What is Content Design?
The growing interest in content design is a welcome development. Such interest recognizes that content decisions can’t be separated from the context in which the content will be used. Consideration of content design corrects two common misperceptions: the notion that content presentation is simply visual styling, and the belief that because content may need to exist in many contexts, the context in which content is displayed becomes irrelevant. Direct collaboration between writers and UI designers is now encouraged. Content must fit the design where it appears — and conversely, UI designs must support the content displayed. Content has no impact independently of a container or interaction platform for which it has been designed, and is being relied upon by users. Content depends on context. And context frames the content experience.
Yet content design is more than a collaborative attitude. What content design actually entails is still not well understood. Content design requires all involved to consider how different elements should work together as a system.
“Content and Design Are Inseparable Work Partners” —Jared Spool
Current Definitions of Content Design
There is no single accepted definition of content design. Two meanings are in use, both of which are incomplete.
The first emphasizes layout and UI decisions relating to the presentation of content. It looks at such questions as will the text fit on the screen, or how to show and hide information. The layout perspective of content design is sometimes referred to as the application of content patterns.
The second, popularized by the Government Digital Service (GDS) in Britain, focuses on whether the words being presented in an article support the tasks that users are trying to accomplish. The GDS instructs: “know your users’ needs and design your content around them” and talks about “designing by writing great content.” The GDS’ emphasis on words reflects the fixed character of their content types —a stock of 40 formats. These structures provide ready templates for inserting content, but don’t give content creators a voice in how or what to present apart from wording.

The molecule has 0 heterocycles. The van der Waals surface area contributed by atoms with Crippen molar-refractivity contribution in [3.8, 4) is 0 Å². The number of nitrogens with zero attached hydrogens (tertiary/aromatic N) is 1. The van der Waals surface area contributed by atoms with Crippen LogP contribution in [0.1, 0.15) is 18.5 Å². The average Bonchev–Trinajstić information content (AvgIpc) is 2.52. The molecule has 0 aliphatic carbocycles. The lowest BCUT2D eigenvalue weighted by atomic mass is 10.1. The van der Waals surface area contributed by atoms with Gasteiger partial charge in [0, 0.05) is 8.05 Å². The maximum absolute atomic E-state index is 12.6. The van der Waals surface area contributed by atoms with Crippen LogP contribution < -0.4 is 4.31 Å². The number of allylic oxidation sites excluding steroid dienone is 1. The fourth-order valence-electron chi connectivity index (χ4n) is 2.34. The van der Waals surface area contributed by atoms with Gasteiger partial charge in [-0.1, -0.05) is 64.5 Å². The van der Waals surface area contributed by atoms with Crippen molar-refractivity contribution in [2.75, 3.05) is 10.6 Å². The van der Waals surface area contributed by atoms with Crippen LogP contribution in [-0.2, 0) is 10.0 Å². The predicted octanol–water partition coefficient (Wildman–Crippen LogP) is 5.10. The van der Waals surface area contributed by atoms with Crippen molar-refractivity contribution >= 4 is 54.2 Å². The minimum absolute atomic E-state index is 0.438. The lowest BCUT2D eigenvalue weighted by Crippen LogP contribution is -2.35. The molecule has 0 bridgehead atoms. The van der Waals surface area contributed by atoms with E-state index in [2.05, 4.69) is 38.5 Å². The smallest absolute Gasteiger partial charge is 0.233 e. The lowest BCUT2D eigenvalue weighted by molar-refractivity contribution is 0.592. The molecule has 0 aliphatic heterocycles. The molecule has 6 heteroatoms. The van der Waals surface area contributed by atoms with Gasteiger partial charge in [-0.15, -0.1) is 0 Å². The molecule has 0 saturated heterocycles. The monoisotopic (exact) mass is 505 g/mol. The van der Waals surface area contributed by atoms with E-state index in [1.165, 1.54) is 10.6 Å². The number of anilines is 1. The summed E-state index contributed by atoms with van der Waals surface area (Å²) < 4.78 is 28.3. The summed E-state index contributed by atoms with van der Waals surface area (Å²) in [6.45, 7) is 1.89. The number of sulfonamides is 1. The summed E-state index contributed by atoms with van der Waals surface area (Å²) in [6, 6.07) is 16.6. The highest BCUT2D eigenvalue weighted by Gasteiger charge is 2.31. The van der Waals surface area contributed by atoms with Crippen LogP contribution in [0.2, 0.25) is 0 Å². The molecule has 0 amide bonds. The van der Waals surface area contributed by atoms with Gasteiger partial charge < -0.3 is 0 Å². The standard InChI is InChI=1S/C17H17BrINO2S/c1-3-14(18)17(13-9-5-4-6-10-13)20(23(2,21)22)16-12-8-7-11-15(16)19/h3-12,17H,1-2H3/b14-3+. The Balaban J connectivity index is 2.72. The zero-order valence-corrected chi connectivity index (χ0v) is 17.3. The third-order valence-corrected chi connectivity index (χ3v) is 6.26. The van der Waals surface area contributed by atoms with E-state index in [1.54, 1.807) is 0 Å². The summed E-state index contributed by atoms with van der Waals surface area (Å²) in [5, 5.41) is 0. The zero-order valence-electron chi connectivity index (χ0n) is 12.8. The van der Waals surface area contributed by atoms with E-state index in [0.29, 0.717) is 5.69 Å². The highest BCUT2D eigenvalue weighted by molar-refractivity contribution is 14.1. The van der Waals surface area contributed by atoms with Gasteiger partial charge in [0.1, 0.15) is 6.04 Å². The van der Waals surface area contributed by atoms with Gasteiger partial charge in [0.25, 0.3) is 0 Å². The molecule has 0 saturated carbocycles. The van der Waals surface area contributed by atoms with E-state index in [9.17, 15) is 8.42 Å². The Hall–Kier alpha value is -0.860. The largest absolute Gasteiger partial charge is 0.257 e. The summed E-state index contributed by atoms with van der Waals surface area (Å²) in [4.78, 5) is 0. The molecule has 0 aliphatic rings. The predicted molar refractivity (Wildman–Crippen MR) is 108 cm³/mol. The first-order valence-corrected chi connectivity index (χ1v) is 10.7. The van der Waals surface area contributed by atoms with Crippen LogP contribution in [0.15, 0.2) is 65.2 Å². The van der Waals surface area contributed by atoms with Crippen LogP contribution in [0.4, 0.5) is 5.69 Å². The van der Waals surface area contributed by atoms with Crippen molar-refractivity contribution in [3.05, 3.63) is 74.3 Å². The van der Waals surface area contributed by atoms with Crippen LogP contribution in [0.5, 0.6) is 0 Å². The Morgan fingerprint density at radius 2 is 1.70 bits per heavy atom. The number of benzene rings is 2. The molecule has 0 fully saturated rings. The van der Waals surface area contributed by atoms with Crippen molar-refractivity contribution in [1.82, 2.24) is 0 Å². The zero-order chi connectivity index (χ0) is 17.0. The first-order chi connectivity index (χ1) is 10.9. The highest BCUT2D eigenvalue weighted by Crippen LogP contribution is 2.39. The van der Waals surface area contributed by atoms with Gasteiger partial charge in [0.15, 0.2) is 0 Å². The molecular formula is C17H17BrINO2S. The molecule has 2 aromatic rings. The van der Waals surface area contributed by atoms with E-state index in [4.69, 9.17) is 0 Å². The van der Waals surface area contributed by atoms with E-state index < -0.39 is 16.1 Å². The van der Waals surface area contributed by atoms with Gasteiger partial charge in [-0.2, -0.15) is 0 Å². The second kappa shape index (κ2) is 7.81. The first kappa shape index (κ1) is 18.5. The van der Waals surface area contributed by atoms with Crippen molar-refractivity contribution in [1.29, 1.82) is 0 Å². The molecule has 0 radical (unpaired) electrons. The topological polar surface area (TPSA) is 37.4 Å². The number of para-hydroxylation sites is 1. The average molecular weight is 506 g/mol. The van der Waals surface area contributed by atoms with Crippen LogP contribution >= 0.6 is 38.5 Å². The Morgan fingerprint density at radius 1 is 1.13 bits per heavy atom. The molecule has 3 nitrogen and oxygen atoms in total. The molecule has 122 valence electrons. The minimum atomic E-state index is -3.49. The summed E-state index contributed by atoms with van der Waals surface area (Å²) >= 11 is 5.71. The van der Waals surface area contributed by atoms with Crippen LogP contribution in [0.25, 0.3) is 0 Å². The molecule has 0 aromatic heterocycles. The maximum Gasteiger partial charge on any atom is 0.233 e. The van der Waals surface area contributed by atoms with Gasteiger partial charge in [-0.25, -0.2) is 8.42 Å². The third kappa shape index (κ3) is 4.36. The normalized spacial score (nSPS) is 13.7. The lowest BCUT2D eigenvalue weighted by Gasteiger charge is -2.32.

Content design encompasses much more than wording and layout.
The design of content, including printed media, has always involved layout and wording, and the interaction between the two. Comprehensive content design today goes further by considering behavior: the behavior of the content, and the behavior of users interacting with the content. It designs content as a dynamic resource. It evaluates and positions content within a stream of continuous interaction.
Most discussion of content design approaches content from a “one size fits all” perspective. What’s missing in current discussions is how to design content that can serve multiple needs. User needs are neither fixed, nor uniform. Designs must be able to accommodate diverse needs. Formulaic templates generally fall short of doing this. Content must be supported by structures that are sophisticated enough to accommodate different scenarios of use.
Breaking Free from the Static Content Paradigm
Content creators typically think about content in terms of topics. Topics are monolithic. They are meant to be solid: to provide the answers to questions the audience has. In an ideal scenario, the content presented on the topic perfectly matches the goals of the audience.
The problem with topics is that they too often reflect a publisher-centric view of the world. Publishers know people are seeking information about certain topics — their web logs tell them this. They know the key information they need to provide on the topic. They strive to provide succinct answers relating to the topic. But they don’t consider the wide variation of user needs relating to the topic. They can’t imagine that numerous people all reading the same content might want slightly different things.
Consider the many factors that can influence what people want and expect from content:
- Their path of arrival — where they have come from and what they’ve seen already
- Their prior knowledge of the topic
- Their goals or motivations that brought them to the content
- The potential actions they might want to take after they’ve seen the content
Some people are viewing the content to metaphorically “kick the tires,” while others approach the content motivated to take action. Some people will choose to take action after seeing the content, but others will defer action. People may visit the content with one goal, and after viewing the content have a different goal. Regardless of the intended purpose of the content, people are prone to redefine their goals, because their decisions always involve more than what is presented on the screen.